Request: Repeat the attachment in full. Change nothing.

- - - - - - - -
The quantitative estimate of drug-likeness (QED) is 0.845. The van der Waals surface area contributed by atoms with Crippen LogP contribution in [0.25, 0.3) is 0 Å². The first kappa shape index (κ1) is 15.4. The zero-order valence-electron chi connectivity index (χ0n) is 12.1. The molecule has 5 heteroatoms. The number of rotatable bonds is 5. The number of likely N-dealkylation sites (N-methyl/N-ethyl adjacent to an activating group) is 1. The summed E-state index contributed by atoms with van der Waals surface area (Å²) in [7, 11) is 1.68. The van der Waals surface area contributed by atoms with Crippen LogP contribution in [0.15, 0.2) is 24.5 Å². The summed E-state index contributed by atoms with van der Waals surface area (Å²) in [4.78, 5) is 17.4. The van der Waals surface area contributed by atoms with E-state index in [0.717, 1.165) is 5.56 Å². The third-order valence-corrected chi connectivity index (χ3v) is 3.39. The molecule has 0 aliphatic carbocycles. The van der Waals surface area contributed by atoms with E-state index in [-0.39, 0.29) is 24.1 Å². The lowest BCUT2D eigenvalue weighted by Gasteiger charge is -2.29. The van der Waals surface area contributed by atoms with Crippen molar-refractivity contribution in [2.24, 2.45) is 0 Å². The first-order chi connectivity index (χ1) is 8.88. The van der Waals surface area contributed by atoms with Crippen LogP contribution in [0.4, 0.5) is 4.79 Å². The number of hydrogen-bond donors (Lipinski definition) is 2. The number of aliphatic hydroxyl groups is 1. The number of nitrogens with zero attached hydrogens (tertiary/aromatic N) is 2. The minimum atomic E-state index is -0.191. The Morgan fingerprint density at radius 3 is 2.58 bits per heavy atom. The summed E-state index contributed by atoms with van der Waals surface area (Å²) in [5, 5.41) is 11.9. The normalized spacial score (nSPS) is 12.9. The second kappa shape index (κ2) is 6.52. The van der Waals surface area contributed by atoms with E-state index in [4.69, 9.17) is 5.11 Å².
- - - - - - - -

The quantitative estimate of drug-likeness (QED) is 0.845. The van der Waals surface area contributed by atoms with Crippen LogP contribution in [0.25, 0.3) is 0 Å². The first kappa shape index (κ1) is 15.4. The zero-order valence-electron chi connectivity index (χ0n) is 12.1. The molecule has 5 heteroatoms. The number of rotatable bonds is 5. The number of likely N-dealkylation sites (N-methyl/N-ethyl adjacent to an activating group) is 1. The summed E-state index contributed by atoms with van der Waals surface area (Å²) in [7, 11) is 1.68. The van der Waals surface area contributed by atoms with Crippen LogP contribution in [0.15, 0.2) is 24.5 Å². The summed E-state index contributed by atoms with van der Waals surface area (Å²) in [4.78, 5) is 17.4. The van der Waals surface area contributed by atoms with E-state index in [0.717, 1.165) is 5.56 Å². The third-order valence-corrected chi connectivity index (χ3v) is 3.39. The molecule has 0 aliphatic carbocycles. The van der Waals surface area contributed by atoms with E-state index in [-0.39, 0.29) is 24.1 Å². The lowest BCUT2D eigenvalue weighted by Gasteiger charge is -2.29. The van der Waals surface area contributed by atoms with Crippen molar-refractivity contribution in [2.24, 2.45) is 0 Å². The first-order chi connectivity index (χ1) is 8.88. The van der Waals surface area contributed by atoms with Crippen LogP contribution in [0.4, 0.5) is 4.79 Å². The number of hydrogen-bond donors (Lipinski definition) is 2. The number of aliphatic hydroxyl groups is 1. The number of nitrogens with zero attached hydrogens (tertiary/aromatic N) is 2. The minimum atomic E-state index is -0.191. The Morgan fingerprint density at radius 3 is 2.58 bits per heavy atom. The summed E-state index contributed by atoms with van der Waals surface area (Å²) in [5, 5.41) is 11.9. The normalized spacial score (nSPS) is 12.9. The second kappa shape index (κ2) is 6.52. The van der Waals surface area contributed by atoms with E-state index in [4.69, 9.17) is 5.11 Å².